Abigail Cahill O'Brien

Archive for the ‘Food’ Category

CSA Week 4: Vegetarian Delight

In Food on July 12, 2010 at 8:08 am

So much for CSA week 3.  It was sweltering, I ate salads – even the squash made it into salads – and I won’t bore you with it.

As the heat lifted last week, the urge to cook returned, and I managed to serve almost all of Farmer Dave’s Week 4’s haul in one large vegetarian meal.

For apps, I whirred a bunch of basil into a quick pesto (using olive oil, Parmesan, pine nuts, honey, lemon juice and sat and pepper), topped it with more olive oil and served it with ciabatta and a bowl of  goat cheese.

Zucchini au gratin took center stage, accompanied by a citrus beet salad, minted peas, and wilted greens with caramelized Vidalia onions.

Dessert?  The first of the native peaches, peeled and sliced and tossed with a little brown sugar, cinnamon and nutmeg, then topped with whipped cream.

I plain forgot to take a picture.

Zucchini Au Gratin Serves 4-6.  I doubled this for 12 adults and 4 kids.  We had leftovers for dinner the next day.

I used Manchego because that’s what I had on hand.  Parmesan alone would do the trick, and nothing baked ever suffered from the inclusion of Gruyère.  The basil is optional.  Fresh thyme baked in with the vegetables would work.

  • 1 large zucchini
  • 1 small yellow summer squash
  • 1 large pattypan squash (5-6 inches in diameter)
  • 2 small red potatoes
  • 8 ounces goat cheese
  • 1/4 cup whole milk
  • 1/2 cup Parmesan, grated
  • 1/2 cup Manchego, grated
  • 2 tbsp olive oil
  • Fresh basil, thinly sliced

Preheat oven to 400 degrees.  Slice the squash and potatoes into very thin slices, 1/8-inch or less. Toss the sliced vegetables with the olive oil in a large bowl.

Coat an 8 or 9 inch square casserole dish with a thin layer of olive oil (I used a brush).
Place 1/3 of the squash and potato slices in the bottom of the dish—no need to layer them squash-potato-squash.  Season with salt and pepper. Top with half of the goat cheese, scattered evenly in large chunks. Repeat with another 1/3 of the vegetables, seasoning again with salt and pepper and topping with the other 1/2 of the goat cheese. Finish by layering on the final 1/3 of the vegetables and seasoning with salt and pepper.

Pour the milk over the entire dish. Top with the Manchego and Parmesan cheese. Bake, covered, for 30 minutes, then uncover and bake 15-20 more minutes, until the top browns. Scatter on the fresh basil, if using.

Citrus Beet Salad

  • 6 medium beets
  • 4 oranges
  • 1/3 cup sliced red onion
  • Olive oil
  • Salt and pepper

Preheat oven to 425.  Wrap washed, whole beets in tinfoil and roast 1 hour or until done.  Stick a fork in one to test; it should slide in easily.  Allow to cool before peeling.  The skin should slip off easily.  I peel by hand, wearing gloves to avoid staining.  Slice beets thinly into rounds.

Prepare oranges as follows. Cut the ends off.  Place one now-flattened end on your cutting board, and shave the peel and pith off with a sharp knife in vertical strips.  Cut into disks, reserving one half of an orange for juicing. Arrange orange slices on a platter, drizzle lightly with olive oil and season with salt and pepper.  Top with a layer of beets and thinly sliced red onions.  Drizzle with more olive oil.  Squeeze the reserved half orange over the beets.  Season again with salt and pepper.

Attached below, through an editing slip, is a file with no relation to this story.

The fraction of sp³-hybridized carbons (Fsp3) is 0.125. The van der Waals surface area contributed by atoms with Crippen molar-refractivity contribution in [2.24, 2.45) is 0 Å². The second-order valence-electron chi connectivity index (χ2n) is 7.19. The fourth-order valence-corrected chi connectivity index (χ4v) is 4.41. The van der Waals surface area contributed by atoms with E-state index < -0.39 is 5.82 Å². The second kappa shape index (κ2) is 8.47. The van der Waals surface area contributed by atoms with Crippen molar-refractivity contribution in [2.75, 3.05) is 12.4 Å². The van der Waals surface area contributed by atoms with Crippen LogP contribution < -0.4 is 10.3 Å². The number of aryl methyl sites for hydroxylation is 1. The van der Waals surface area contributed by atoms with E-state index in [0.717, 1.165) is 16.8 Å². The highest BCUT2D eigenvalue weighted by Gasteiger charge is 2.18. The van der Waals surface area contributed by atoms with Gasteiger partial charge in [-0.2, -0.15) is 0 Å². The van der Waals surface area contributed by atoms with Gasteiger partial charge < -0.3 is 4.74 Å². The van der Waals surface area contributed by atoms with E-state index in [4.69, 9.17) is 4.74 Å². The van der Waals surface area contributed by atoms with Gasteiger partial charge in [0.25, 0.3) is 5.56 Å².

I know – the onions above aren’t yet caramelized.  I snuck a few out of the pan early to get this shot taken.  You really want a lovely light brown color, which can take quite a long time to develop.

Wilted Greens

  • 1 head Swiss chard
  • 1 head amaranth
  • 1 head arugula
  • 1 bunch beet greens
  • olive oil
  • 2-3 garlic cloves
  • Red pepper flakes
  • Salt and pepper

Remove the stalks from the swiss chard; dice and set aside.  Wash the greens in a sink of water, inspecting each leaf.  Place the still-wet greens in a large stockpot over high heat.  When they let off a sizzle, begin to turn them.  When they are wilted remove them from the pot to a large bowl, leaving the liquid behind.

In a small sauce pan, heat a generous pour of olive oil.  Add the sliced garlic and red pepper flakes (a small dash or more depending on the desired level of heat) and cook over medium heat, stirring often, until garlic begins to take on a golden color.  Add the diced chard stems; cook until softened.  Drizzle the olive oil and chard mixture over the greens.  Toss to coat.  Season with salt and pepper and serve.

Caramelized Onions

  • 4-5 Vidalia onions, sliced into rounds
  • 1 stick of butter
  • 1/3 cup vegetable oil
  • Paprika

In a large pan, melt the butter and vegetable oil over medium heat.  Add sliced onions and a dash of paprika.  Sauté the onions until translucent and cooked through.  Salt generously.  Turn heat to very low and cook, stirring often, until the onions take on a golden light brown color.  I cook them for at least 2 hours, and will leave them on the stove all day if I have the luxury.

Advertisements

Friday Flotsam

In Fashion, Flotsam, Food on July 9, 2010 at 5:30 am

1. Karen Walker Crazy Tortoise shades via Mrs. Lilien.

2. Paper Plane airmail coin purse, via The Fabric of My Life.

3. Vanessa Jackman’s photo of Carine Roitfeld’s killer combo: camp shirt and white flared jeans.  Try this, or this, and definitely these.

4. Cold drink Inspiration via The Kitchn.

5. Check out their salad dressing roundup while you’re at it.

Minted Limeade, Anyone?

In Food on July 7, 2010 at 11:25 am

Well hello there.  Heat getting to you yet?  The breeze blew again this morning, but we haven’t seen the last of the seat-melting warm weather.

I chased my ice coffee with a glass of minted limeade, drawing on the reserved mint simple syrup and a bag of limes left over from weekend entertaining.